What is recovery and how do we measure it? It’s a contentious issue. One problem with asking services to deliver recovery outcomes is that we actually do need to measure something to see if taxpayers are getting value for money. In a recently published paper, John F Kelly and Bettina Hoeppner from Harvard, take a look at the problems inherent in trying to define and measure recovery and make a suggestion for a different way of framing it all.
They start by looking at how recovery is unfolding as an organising paradigm, resulting in the birth of a recovery movement and altering policy in various countries including the UK as a whole and in Scotland.
The paper lays out six definitions side by side including the Scottish Government definition from 2008. Most of the definitions mention improved health, four detail abstinence, and three also suggest citizenship as important. Kelly and Hoeppner present some of the challenges around the last of these – how many of the general population contribute actively to local communities for instance?
Ultimately, of course, it rests on the individual to decide if he or she is in recovery. As Phil Valentine has said: “You are in recovery if you say you are.” That doesn’t solve the problem of how commissioners decide when a service is delivering on recovery, so the authors advocate putting on a new pair of metaphorical specs.
What the authors suggest is taking a double pronged approach, or in scientific terms, a “biaxial formulation”. This has been done before by other researchers, notably Edwards and Gross who, working on ‘removal of negatives’ model set addiction along one axis, with all the negative consequences along the other access. (See top graph in Box 1)
Kelly and Hoeppner suggest a more assets based approach, which is after White and Cloud (and if I’m not mistaken, Laudet and Best). In this formulation, recovery capital (the resources that can be drawn on to assist recovery) is charted against addiction remission. The authors explain:
Clearly, the prognosis for addiction recovery is not just a function of the severity of the illness, but also a function of resources that one can bring to bear in aid of the recovery attempt.
The paper lays this out in the context of the Transaction Model of Stress and Coping; something that the neuroscience of addiction and recovery supports. We know people are more likely to relapse when stressed. And isn’t early recovery a stressful process? Stress hormones do run higher in recovering people at this time. High levels of circulating stress hormones can interfere with the ability to learn new things and may make individuals vulnerable to stress-induced relapse. So what’s the solution? Recovery capital:
Greater availability and accrual of recovery capital will influence resilience and coping, and help reduce and buffer stress, including serum cortisol levels, supporting continued remission. Conceptually, then, the appraisal of, and coping with, the stressors encountered in recovery will co-vary along with the degree of available recovery capital.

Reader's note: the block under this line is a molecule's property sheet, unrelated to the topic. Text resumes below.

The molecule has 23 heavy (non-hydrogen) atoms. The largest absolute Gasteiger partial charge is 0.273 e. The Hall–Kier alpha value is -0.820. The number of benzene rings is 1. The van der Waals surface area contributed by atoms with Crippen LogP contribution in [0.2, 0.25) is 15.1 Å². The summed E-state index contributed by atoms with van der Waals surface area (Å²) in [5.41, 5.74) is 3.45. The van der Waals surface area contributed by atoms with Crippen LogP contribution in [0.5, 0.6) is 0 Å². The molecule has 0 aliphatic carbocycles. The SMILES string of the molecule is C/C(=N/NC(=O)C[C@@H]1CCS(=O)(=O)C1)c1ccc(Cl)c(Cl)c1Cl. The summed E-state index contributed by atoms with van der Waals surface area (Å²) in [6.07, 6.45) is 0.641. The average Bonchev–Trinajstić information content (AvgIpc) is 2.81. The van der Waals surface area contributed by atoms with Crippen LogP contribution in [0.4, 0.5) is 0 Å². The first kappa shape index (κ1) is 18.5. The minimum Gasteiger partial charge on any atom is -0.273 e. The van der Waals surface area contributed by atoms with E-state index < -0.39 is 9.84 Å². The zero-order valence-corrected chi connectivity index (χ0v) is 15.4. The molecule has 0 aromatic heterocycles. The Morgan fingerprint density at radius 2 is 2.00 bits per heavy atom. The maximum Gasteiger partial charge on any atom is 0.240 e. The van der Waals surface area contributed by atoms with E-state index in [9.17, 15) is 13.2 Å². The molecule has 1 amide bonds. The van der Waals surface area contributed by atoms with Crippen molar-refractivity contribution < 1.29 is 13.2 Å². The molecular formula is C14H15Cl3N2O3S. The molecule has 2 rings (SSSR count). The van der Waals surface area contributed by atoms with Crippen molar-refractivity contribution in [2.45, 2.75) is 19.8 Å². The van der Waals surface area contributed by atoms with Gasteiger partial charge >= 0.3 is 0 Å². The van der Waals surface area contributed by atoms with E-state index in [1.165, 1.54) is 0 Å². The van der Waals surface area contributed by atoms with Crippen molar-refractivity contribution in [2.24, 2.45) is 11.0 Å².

The idea is that greater accrual of recovery capital is likely to result in higher levels of remission from addiction. This, of course is not new, but setting it in a stress model clarifies what recovery capital can influence. They keep the definition of remission loose here, it does not necessarily relate to abstinence, thus making recovery less exclusive. The model is representational; the authors don’t suggest a purely linear relationship here, but it is a helpful outline.
The authors finish with yet another definition of recovery:
‘‘Recovery is a dynamic process characterized by increasingly stable remission resulting in and supported by increased recovery capital and enhanced quality of life’’
Why do we need another definition? Here’s why they think it might be useful:
First, it highlights the dynamic nature of recovery. The word ‘‘process’’ captures this aspect too, but adding the word ‘‘dynamic’’ emphasizes the variable nature of the terrain encountered on the varied paths to recovery. Second, it describes the substance use dimension as being in ‘‘remission’’ which is not synonymous with abstinence or sobriety (i.e. ‘‘remission’’ suggests that one could be using substances and exhibit improved functioning at a sub threshold level).
As such, it caters to those that may be using in a non-symptomatic manner which may foster greater sub-cultural or international and cross-cultural utility (e.g. in the UK). As noted, most importantly, it separates increasingly stable remission from the disorder itself, from the important resulting accrual of recovery capital and evokes a reciprocal aspect whereby increasing remission enhances recovery capital and vice versa.
I can see conceptual problems in the UK around those using drugs (with little harm) being defined as ‘in recovery’, but I get the point. What the authors want to stimulate is debate and what that debate will need to generate is some meat to put on the bones of the paradigm. What do commissioners get services to measure? (Accruing recovery capital and evidence of remission, presumably) What tools do we use and in what way is that different to what we are currently doing at the moment?
Kelly, J., & Hoeppner, B. (2014). A biaxial formulation of the recovery construct Addiction Research & Theory, 1-5 DOI: 10.3109/16066359.2014.930132